Writers don’t do much, do they? It’s others who have the adventurous lives. This was brought home to Amanda Mitchison recently when she had the slightly eerie experience of speaking to someone who is, very nearly, a character out of one of her own novels. This might sound odd but she can explain.
A couple of years ago I wrote a children’s adventure story called Mission Telemark. The novel is based on true events – on the extraordinary exploits of some Norwegian agents who the Allies parachuted into the Telemark region of occupied Norway in the winter of 1942. They were bound on a secret sabotage mission to prevent Hitler from being able to making an atomic bomb.
Their adventure involved extreme feats of courage and endurance. The agents had to ski across the frozen, arctic wastes of the Hardanger mountain plateau. Then, after months living in a tiny wooden summer hut in the mountains and surviving off reindeer meat, they scaled cliffs by night and launched their attack on Vemork power station where ‘heavy water,’ an essential ingredient for making nuclear weapons, was being manufactured. The mission was successful – Hitler’s heavy water supplies were destroyed and, amazingly, no one was killed or seriously wounded.
This extraordinary raid gave me the bones for a wonderful adventure story. The setting also gave me the opportunity to be a bit nerdy about snow holes and different models of Second World guns and vintage spying aides, such as watches that were really compasses and dead rats stuffed with explosives. (During WW the British really did manufacture explosive rats).
But in order to make a satisfying read for children I also took some liberties with the real story. In particular, I included a girl in the mission. (Why should boys have all the adventures?) I made my girl character – she is called Ase – small, dark, fierce and incredibly fiery. She is also very brave and, being a competition gymnast, keeps ferociously fit. When confronted with a bear, she just does a back flip to discombobulate the animal.
Then, this week, an equally redoubtable but REAL female with a similar taste for adventure bounced into my life. I’ve been speaking to Lucy Shepherd, a film production student at York University, who was the only woman to take part in a trip earlier this year which retraced the route taken by the original Telemark heroes. The group, headed by ex SAS captain Neil Laughton, spent nine days skiing across the frozen Hardanger plateau and camping in minus 20 degrees centigrade. They were raising money for the Royal Marines Charitable Trust.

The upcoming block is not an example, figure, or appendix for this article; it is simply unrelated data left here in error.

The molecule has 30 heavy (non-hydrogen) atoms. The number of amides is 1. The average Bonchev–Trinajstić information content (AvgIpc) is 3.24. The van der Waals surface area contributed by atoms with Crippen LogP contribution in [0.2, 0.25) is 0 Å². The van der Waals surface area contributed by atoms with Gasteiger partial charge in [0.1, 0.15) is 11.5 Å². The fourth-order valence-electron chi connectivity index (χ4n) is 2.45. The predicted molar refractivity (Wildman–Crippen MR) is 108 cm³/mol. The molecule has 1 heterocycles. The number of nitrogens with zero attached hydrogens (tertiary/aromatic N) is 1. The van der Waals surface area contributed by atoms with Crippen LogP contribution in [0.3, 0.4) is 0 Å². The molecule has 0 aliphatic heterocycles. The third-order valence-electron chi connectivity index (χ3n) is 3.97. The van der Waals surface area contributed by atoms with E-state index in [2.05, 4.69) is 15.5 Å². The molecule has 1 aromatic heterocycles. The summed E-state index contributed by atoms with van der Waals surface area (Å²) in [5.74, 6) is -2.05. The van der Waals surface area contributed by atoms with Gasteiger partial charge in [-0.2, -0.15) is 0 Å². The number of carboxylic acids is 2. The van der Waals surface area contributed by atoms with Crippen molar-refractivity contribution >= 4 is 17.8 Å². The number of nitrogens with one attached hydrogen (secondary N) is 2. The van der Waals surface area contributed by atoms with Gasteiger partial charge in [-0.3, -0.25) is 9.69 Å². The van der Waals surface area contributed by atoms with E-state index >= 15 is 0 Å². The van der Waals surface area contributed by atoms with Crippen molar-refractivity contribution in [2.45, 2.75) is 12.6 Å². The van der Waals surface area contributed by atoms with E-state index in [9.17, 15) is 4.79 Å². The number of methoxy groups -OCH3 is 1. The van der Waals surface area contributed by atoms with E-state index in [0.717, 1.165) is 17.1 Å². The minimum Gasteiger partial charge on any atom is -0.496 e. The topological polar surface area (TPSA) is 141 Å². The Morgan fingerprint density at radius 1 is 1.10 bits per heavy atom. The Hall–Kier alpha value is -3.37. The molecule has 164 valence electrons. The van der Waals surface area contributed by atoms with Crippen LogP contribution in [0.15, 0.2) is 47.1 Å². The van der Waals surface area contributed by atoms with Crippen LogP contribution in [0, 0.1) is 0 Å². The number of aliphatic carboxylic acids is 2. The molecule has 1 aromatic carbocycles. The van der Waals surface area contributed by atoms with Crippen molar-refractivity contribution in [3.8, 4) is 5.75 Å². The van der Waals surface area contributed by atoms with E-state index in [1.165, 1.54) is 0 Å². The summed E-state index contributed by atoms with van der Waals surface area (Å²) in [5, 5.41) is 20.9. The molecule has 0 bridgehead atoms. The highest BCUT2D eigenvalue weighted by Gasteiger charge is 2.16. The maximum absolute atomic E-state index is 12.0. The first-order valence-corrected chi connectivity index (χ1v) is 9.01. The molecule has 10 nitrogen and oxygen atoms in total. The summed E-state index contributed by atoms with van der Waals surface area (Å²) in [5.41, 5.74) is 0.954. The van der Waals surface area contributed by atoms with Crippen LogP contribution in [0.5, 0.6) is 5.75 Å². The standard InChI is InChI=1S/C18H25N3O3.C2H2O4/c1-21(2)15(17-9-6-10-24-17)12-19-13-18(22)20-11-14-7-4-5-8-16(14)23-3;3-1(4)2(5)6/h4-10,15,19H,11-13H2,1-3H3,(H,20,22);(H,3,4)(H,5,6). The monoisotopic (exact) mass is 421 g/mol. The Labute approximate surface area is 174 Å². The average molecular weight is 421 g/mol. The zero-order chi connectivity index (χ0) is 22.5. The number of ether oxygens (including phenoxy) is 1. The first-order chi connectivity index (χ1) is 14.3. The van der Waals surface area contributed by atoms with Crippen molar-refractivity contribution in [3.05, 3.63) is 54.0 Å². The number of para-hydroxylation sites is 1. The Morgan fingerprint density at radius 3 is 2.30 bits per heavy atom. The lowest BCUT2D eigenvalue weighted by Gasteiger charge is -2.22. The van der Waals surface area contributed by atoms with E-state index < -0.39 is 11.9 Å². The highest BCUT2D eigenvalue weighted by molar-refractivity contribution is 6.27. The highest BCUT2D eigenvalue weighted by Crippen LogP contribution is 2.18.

Lucy describes herself as ‘enthusiastic, tenacious and driven.’ She is tall and blond and doesn’t, of course, look at all like my Ase. But, just like my character, Lucy is extremely fit (she thinks nothing of running 10 miles around York) and enjoys physically arduous, high adrenalin experiences. She has skied exactly the same route that I wrote of in my novel. She has visited the same huts, and experienced the same cold. Of course, compared with the original Telemark heroes and my adventurers, some things have been easier and safer for Lucy and her companions – there aren’t German soldiers hunting them down and the group travelled with sat nav, ration packs, and avalanche probes.
But other elements of the journey have remained very much the same. For days and days Lucy lived in the same clothes, putting her boots (in her case just the boot liners) into her sleeping bag every night and peeing into bottles when it was too cold to go out.
On the journey Lucy tells me she heard the terrible bellowing sound of a lake of ice cracking beneath her, an experience Ase undergoes in my novel. Lucy also had to climb hills of soft snow pulling a sledge and feeling it trying to tug her back down the slope. She even tasted ‘reindeer moss’ –the semi-digested stomach contents of a dead reindeer which was a food the Telemark saboteurs relied upon for vitamin C.
Most people can’t describe the experience of eating reindeer moss without swearing, but Lucy just murmurs, ‘It’s like off cheese, or off yoghurt.’
I ask her what surprised her most about her trip. I’m expecting her to remark on the horribleness of having your nose run and turn into a mini glacier on your upper lip. Or maybe she will tell me about the about the awfulness of reconstituted food? But Lucy rises above the indignities of arctic living conditions. She says, ‘I was surprised how much I enjoyed it. Cross country skiing in good weather is lovely.’
Next year Lucy is hoping to join an expedition to take wounded service men and women paramotoring (that means paragliding with an engine on your back ) from Mount Kenya to Mount Kilimanjaro.
Hats off to her.
Mission Telemark is now available in paperback 978-1406345377 published by Walker Books at £6.99.